In and Out of Ethiopia
- How do you find Lalibela?
And that was quite a hard question to answer … as I almost did not find Lalibela at all
On the day I was due to leave Thailand to go to Ethiopia I stupidly left my passport on a desk somewhere at Bangkok’s Suvarnabhumi airport, and merrily hopped on an express train to go into the city. Seconds before the train was due to leave, I noticed a long-haired woman outside my carriage holding up something and urgently waving at me. I thought she was a madwoman or trying to sell me something … until I noticed my photo on the page of the little booklet she was waving.
Somehow she had found my passport. Even more remarkably, she had also found me on the train. In almost half a century of travels I had never lost a passport … until then. Strange events continued, and several days later my Ethiopian Airlines flight from Addis Ababa to Lalibela left a rather surprising four hours early – at 08.30 that morning, without me on board – so I missed celebrating my birthday in Lalibela, but there is always another flight another day … and I managed to reach Lalibela one year older and not a lot wiser, but I did – eventually – find Lalibela.
Lalibela is a small town in central Ethiopia perched 2600 metres high on the edge of a mountainous ridge, with a fertile plain hundreds of metres below. Many years ago I collapsed in Mexico City during my first visit to that city because of its altitude of 2200 metres. I was high up in the Pan-American Tower, I think – nope – Latin-American Tower (thank you Mr Google), when I started wobbling about like an asymmetric skittle and my nose started bleeding. Clutching a bloodied handkerchief to my face I staggered back to my hotel where I wallowed in my bed for three days. Fortunately a Mexican woman I had met on the plane telephoned me every now and then to make sure I was still alive. It was perhaps no wonder on this African journey that I felt somewhat drained and lacking any energy or get-up-n-go in Ethiopia’s highlands, almost half a kilometre higher than Mexico City … and so much closer to god – but see later comments about deities …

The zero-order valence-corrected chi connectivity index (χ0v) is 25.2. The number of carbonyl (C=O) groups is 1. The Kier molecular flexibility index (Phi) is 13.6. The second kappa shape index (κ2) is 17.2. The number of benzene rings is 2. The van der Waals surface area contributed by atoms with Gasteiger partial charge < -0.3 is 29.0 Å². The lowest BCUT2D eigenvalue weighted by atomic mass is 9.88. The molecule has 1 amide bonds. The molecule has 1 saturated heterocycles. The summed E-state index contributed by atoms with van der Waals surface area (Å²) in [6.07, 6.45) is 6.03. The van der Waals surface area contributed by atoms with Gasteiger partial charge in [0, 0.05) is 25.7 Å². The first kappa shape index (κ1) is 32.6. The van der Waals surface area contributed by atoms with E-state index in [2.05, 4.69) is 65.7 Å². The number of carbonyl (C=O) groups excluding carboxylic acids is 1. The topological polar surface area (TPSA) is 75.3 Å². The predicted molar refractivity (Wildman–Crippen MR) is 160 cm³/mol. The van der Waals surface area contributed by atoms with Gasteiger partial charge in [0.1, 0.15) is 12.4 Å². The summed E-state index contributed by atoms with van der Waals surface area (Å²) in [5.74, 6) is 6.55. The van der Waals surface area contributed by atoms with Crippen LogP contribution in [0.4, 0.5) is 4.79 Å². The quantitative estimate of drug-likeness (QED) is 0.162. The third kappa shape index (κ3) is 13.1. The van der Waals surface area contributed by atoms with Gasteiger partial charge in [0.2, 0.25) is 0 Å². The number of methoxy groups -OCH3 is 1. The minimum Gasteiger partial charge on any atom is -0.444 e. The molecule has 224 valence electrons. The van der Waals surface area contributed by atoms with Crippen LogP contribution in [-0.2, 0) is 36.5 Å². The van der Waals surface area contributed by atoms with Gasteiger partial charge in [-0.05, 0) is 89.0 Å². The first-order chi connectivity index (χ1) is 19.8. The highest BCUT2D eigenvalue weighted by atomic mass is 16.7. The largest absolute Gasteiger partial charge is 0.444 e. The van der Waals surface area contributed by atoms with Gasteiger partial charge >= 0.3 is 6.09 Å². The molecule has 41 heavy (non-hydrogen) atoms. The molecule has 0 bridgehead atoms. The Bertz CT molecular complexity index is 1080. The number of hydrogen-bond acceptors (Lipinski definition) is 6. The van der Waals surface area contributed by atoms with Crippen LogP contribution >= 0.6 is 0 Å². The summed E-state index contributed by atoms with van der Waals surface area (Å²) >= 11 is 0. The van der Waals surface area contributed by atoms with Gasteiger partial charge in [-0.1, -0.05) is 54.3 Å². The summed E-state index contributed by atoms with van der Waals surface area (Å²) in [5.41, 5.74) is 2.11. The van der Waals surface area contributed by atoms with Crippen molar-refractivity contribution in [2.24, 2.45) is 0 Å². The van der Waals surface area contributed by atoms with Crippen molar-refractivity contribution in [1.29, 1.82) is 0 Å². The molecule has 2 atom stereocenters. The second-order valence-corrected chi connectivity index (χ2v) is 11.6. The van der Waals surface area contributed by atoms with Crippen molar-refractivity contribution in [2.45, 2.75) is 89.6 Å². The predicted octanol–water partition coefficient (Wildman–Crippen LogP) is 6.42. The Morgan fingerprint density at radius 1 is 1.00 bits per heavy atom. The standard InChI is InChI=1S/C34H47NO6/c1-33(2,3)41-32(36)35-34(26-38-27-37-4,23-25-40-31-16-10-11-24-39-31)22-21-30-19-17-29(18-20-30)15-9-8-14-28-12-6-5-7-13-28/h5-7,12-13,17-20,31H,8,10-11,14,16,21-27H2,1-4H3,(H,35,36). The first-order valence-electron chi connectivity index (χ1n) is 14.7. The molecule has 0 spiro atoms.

To market to market
On Lalibela market days (Saturdays) people and their heavily laden mules trudge for hours up switchback roads to reach the village to sell their dusty goods – tomatoes, garlic, string (string???), instant antiques, onions, battered-looking bananas and some mangoes and chillies. The buyers seem to be other villagers or shoppers from the local town. Fresh meat arrives – and departs – on the hoof. I spoke with the Scottish co-owner of the amazing Ben Abeba restaurant (superb views, great food and bewildering architecture) who told me that typically one buys a cow or a goat at the market, walks it back to the restaurant or hotel, slaughters it on the premises and then prepares that week’s meatballs and chops with guaranteed fresh meat. By the following Friday the fresh meat may be quite another story … and the Ethiopian “fasting” menu may be a safer option.